I’ll admit, I’ve never figured myself to be much of a flower guy. Prior to this year, my nature photography has gravitated toward wildlife. I’m guilty of zooming past countless beautiful plants and flowers to fill the frame with whatever bird, mammal, reptile or other critter catches my eye. I’ve rarely stopped to shoot, let alone smell and identify, the roses.
That’s changed. As nature photography, in a more broad sense, has become a big part of my job description, I’ve developed a new appreciation for the countless pretties of the plant world. And I’ve picked a good year to do it.
The earthen browns and greens of our landscape have been beautifully accented with a variety of bright colors in bloom from early spring into fall. It’s been a great year for a wide range of flowers, but the most obvious of the bunch has been the common sunflower. The Panhandle and Sandhills have been practically aglow with the cheery flowers scientifically named Helianthus – Helia for sun, Anthus for flower. In many places, entire hillsides became adorned in vast yellow.
Shelley Steffl of Chadron, a Game and Parks Commission biologist, said the flowers were especially plentiful in our neck of the woods this summer because of timely moisture and decreased competition from the grasses and sedges that dominate the landscape. Drought, and even wildfire, in recent years left a lot of bare soil throughout the region. With this year’s moisture, seeds from wildflowers and other forbs sprouted and flourished in places that would have been too dense in other years. She notes that she’s seen varieties of wildflowers this year that she’s never seen before.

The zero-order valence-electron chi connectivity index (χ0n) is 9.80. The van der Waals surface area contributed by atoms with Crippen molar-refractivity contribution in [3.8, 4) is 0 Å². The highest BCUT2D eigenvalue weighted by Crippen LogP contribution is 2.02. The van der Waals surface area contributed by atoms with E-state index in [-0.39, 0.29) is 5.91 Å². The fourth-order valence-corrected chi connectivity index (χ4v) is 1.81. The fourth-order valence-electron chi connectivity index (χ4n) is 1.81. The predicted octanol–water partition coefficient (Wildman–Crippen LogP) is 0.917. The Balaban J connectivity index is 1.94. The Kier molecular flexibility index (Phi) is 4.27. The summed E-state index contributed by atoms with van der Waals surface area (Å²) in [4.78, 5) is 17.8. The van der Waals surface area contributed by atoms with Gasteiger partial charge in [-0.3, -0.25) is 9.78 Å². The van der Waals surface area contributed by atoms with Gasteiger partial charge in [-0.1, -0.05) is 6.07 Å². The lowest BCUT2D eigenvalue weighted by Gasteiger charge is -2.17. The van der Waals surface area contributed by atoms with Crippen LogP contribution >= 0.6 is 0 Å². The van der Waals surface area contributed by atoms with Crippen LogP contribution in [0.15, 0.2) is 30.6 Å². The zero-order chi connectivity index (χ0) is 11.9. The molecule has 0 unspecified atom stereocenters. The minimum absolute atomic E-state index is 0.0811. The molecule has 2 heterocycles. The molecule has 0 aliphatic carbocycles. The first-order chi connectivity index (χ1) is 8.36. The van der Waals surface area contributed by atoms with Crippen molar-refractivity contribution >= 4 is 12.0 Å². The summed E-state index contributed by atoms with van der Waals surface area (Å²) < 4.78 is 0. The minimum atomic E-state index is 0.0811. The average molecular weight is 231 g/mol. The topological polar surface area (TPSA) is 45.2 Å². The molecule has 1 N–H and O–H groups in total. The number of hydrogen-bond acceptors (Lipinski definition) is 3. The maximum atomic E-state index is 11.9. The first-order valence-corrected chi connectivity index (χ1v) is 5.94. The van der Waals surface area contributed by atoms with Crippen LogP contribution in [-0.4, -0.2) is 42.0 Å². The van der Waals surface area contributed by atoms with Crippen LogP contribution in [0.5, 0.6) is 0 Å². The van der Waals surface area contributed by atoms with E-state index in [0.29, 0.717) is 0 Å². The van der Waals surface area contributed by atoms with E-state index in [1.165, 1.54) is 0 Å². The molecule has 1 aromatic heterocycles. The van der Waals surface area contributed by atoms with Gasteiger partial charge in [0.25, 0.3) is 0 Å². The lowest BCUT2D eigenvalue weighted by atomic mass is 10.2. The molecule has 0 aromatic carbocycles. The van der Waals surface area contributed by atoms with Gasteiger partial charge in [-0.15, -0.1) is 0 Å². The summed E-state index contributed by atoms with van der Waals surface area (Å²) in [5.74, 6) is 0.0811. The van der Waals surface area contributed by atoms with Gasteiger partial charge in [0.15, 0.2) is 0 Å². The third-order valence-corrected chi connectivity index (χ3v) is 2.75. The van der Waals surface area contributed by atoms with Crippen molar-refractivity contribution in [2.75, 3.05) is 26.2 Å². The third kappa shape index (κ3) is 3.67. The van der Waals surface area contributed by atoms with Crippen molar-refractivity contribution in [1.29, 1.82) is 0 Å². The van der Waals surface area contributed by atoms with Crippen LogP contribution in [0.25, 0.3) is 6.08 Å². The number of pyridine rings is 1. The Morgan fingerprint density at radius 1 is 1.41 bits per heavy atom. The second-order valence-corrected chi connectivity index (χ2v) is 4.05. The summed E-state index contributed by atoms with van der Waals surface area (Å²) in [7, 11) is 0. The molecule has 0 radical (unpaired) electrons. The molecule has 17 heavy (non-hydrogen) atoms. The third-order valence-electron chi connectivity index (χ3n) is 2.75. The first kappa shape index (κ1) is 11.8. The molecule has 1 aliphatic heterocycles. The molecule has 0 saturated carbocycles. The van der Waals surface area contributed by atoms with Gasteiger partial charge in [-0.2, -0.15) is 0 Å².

Sunflowers have become especially helpful to my photography, perhaps to the point of becoming a crutch. Whenever I was looking for an interesting foreground element to dress up the background for a landscape photo this summer, a sunflower seemed to be clamoring for attention – “choose me, choose me.”
I’m trying to get better at identifying the other wildflowers that adorn the landscape. Frequently, I’ve stumbled upon a flower, shot a few photos of it, and returned to the office to seek identification from my more botanically-minded friends and coworkers. They are always helpful and eager to share their knowledge with a rookie, even if it’s an obvious species or my photos are shot at a focal length and angle that makes identification too much of a challenge.
I can’t leave this blog post without a plug for the “Field Guide to Wildflowers of Nebraska and the Great Plains,” informatively written and beautifully photographed by longtime NEBRASKAland staffer Jon Farrar. I’ve only had the book a few weeks, but it has already become my primary go-to source for wildflower identification.
Regardless of the breadth of your plant identification skills, I encourage you to enjoy what’s left of our diverse wildflower population for the season. With the first freeze on the horizon, it’s wise to stop and smell the roses, both literally and figuratively.